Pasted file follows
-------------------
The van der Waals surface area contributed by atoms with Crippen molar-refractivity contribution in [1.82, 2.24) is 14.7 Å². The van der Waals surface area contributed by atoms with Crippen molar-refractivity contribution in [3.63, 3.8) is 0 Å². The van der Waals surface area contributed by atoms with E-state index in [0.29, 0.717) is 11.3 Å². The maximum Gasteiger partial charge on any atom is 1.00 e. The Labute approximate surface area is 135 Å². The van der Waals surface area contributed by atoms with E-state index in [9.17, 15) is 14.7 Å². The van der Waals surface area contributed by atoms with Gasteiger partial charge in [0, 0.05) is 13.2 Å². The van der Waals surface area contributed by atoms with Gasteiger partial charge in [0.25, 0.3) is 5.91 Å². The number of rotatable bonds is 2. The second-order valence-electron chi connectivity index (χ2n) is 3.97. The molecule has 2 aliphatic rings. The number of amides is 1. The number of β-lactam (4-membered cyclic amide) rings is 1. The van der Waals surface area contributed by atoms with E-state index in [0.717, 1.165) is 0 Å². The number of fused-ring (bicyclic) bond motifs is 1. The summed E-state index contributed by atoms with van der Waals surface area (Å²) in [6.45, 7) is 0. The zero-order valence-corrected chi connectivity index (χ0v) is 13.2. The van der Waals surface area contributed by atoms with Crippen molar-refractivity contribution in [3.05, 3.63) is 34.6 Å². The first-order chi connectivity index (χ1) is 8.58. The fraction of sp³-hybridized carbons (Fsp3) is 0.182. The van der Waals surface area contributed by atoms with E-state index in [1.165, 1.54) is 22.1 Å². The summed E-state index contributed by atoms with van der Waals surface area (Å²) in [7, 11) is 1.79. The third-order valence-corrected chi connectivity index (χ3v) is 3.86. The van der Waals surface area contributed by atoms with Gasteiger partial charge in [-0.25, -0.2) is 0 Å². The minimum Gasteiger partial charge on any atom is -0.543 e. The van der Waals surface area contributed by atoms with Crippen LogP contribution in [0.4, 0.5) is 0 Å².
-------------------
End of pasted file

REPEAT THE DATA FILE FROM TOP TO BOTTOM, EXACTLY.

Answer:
The van der Waals surface area contributed by atoms with Crippen molar-refractivity contribution in [1.82, 2.24) is 14.7 Å². The van der Waals surface area contributed by atoms with Crippen molar-refractivity contribution in [3.63, 3.8) is 0 Å². The van der Waals surface area contributed by atoms with E-state index in [0.29, 0.717) is 11.3 Å². The maximum Gasteiger partial charge on any atom is 1.00 e. The Labute approximate surface area is 135 Å². The van der Waals surface area contributed by atoms with E-state index in [9.17, 15) is 14.7 Å². The van der Waals surface area contributed by atoms with Gasteiger partial charge in [0, 0.05) is 13.2 Å². The van der Waals surface area contributed by atoms with Gasteiger partial charge in [0.25, 0.3) is 5.91 Å². The number of rotatable bonds is 2. The second-order valence-electron chi connectivity index (χ2n) is 3.97. The molecule has 2 aliphatic rings. The number of amides is 1. The number of β-lactam (4-membered cyclic amide) rings is 1. The van der Waals surface area contributed by atoms with E-state index in [0.717, 1.165) is 0 Å². The number of fused-ring (bicyclic) bond motifs is 1. The summed E-state index contributed by atoms with van der Waals surface area (Å²) in [6.45, 7) is 0. The zero-order valence-corrected chi connectivity index (χ0v) is 13.2. The van der Waals surface area contributed by atoms with Crippen molar-refractivity contribution in [3.05, 3.63) is 34.6 Å². The first-order chi connectivity index (χ1) is 8.58. The fraction of sp³-hybridized carbons (Fsp3) is 0.182. The van der Waals surface area contributed by atoms with E-state index in [1.165, 1.54) is 22.1 Å². The summed E-state index contributed by atoms with van der Waals surface area (Å²) in [7, 11) is 1.79. The third-order valence-corrected chi connectivity index (χ3v) is 3.86. The van der Waals surface area contributed by atoms with Gasteiger partial charge in [-0.25, -0.2) is 0 Å². The minimum Gasteiger partial charge on any atom is -0.543 e. The van der Waals surface area contributed by atoms with Crippen LogP contribution in [0.4, 0.5) is 0 Å².